Logistic regression is widely used to estimate relative risks (odds ratios) from case-control studies, but when the study exposure is continuous, standard parametric models may not accurately characterize the exposure-response curve. Semi-parametric generalized linear models provide a useful extension. In these models, the exposure of interest is modelled flexibly using a regression spline or a smoothing spline, while other variables are modelled using conventional methods. When coupled with a model-selection procedure based on minimizing a cross-validation score, this approach provides a non-parametric, objective, and reproducible method to characterize the exposure-response curve by one or several models with a favourable bias-variance trade-off. We applied this approach to case-control data to estimate the dose-response relationship between alcohol consumption and risk of oral cancer among African Americans. We did not find a uniquely 'best' model, but results using linear, cubic, and smoothing splines were consistent: there does not appear to be a risk-free threshold for alcohol consumption vis-à-vis the development of oral cancer. This finding was not apparent using a standard step-function model. In our analysis, the cross-validation curve had a global minimum and also a local minimum. In general, the phenomenon of multiple local minima makes it more difficult to interpret the results, and may present a computational roadblock to non-parametric generalized additive models of multiple continuous exposures. Nonetheless, the semi-parametric approach appears to be a practical advance.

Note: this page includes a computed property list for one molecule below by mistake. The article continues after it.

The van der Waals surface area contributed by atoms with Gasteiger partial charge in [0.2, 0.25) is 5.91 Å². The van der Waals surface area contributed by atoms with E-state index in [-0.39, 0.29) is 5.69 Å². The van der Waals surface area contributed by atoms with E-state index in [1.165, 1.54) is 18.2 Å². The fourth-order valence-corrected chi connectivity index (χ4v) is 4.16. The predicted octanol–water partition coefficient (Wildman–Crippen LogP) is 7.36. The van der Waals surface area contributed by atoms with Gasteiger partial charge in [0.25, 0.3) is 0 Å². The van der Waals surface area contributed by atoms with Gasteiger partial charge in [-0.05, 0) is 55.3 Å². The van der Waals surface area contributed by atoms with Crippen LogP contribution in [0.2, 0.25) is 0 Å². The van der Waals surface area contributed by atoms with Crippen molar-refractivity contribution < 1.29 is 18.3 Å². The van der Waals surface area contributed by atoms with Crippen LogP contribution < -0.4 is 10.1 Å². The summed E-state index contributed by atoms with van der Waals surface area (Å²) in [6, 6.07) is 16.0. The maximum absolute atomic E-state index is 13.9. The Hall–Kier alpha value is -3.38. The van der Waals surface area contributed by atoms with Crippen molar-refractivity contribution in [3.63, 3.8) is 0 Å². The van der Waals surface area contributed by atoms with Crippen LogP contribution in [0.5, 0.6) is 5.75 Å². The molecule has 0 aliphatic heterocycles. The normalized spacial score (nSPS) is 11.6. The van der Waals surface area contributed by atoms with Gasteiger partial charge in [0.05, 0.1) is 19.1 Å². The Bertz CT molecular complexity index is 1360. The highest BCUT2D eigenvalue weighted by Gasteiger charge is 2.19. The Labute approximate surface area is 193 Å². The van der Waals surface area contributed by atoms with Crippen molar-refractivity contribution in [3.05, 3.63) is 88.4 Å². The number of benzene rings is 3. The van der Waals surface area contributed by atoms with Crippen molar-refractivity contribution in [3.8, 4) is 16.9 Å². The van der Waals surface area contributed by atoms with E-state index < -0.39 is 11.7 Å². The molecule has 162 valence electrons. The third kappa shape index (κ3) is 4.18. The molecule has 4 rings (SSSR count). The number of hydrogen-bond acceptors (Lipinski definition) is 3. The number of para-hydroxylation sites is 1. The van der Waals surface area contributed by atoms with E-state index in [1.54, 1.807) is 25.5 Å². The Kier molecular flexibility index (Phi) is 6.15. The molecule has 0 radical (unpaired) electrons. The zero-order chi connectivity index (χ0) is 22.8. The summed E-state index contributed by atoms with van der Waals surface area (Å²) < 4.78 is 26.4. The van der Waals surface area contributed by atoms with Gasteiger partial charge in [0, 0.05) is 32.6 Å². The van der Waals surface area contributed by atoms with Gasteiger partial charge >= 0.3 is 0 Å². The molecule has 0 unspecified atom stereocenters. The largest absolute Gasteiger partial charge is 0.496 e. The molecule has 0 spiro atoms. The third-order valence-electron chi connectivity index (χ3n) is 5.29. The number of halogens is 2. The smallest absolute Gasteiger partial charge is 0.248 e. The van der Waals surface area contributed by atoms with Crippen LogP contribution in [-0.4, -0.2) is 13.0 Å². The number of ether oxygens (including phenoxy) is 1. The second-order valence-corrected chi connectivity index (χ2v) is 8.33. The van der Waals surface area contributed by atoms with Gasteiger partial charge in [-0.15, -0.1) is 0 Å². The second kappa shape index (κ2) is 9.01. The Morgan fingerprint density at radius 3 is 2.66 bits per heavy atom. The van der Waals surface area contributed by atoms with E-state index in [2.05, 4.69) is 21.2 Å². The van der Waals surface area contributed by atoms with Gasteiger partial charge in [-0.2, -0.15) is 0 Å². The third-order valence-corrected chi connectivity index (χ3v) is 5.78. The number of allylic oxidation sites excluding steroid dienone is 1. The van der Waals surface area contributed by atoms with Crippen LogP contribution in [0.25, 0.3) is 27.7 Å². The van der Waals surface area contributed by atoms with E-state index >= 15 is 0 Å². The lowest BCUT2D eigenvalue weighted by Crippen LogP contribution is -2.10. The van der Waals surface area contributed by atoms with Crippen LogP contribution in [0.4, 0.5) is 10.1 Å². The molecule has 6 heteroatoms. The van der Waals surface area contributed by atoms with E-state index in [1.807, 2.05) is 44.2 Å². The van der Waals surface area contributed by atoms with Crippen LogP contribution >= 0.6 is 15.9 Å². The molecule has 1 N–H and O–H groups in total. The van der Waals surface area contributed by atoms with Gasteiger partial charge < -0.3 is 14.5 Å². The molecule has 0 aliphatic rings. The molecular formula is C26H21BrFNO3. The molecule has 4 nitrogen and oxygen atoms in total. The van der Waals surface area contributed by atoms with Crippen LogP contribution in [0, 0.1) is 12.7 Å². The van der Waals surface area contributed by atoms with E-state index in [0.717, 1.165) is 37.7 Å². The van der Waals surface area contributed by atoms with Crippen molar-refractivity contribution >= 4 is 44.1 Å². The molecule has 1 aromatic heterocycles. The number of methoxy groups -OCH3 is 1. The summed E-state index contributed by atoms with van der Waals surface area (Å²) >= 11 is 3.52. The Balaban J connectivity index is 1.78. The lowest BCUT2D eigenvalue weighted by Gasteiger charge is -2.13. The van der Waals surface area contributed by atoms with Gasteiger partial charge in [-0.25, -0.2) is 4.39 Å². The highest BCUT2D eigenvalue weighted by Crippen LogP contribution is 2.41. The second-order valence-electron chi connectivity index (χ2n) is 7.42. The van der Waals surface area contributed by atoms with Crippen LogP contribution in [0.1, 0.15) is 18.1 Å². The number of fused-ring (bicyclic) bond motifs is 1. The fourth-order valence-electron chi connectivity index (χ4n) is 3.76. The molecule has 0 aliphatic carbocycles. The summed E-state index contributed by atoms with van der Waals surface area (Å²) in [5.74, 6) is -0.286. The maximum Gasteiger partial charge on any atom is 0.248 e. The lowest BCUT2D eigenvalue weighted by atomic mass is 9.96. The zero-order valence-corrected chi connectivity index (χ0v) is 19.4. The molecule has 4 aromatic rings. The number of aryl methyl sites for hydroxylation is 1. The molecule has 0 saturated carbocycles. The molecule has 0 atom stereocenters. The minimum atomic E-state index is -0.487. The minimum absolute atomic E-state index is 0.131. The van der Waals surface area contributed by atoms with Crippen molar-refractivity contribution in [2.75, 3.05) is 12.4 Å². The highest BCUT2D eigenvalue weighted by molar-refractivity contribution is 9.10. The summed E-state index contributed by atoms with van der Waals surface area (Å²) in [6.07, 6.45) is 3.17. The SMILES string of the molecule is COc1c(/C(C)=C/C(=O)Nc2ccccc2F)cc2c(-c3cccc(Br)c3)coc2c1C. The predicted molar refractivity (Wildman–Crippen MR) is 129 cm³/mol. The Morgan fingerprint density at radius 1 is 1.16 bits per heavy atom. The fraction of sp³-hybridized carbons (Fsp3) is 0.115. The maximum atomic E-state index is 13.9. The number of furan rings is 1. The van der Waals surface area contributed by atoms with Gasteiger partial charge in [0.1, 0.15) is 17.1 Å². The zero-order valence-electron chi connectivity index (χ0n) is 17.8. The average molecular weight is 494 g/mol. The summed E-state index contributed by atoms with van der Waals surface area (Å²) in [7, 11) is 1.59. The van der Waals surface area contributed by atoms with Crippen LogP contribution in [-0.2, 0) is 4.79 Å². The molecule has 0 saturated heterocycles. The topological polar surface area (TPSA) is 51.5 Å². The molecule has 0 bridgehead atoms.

Published in 2003 by John Wiley & Sons, Ltd.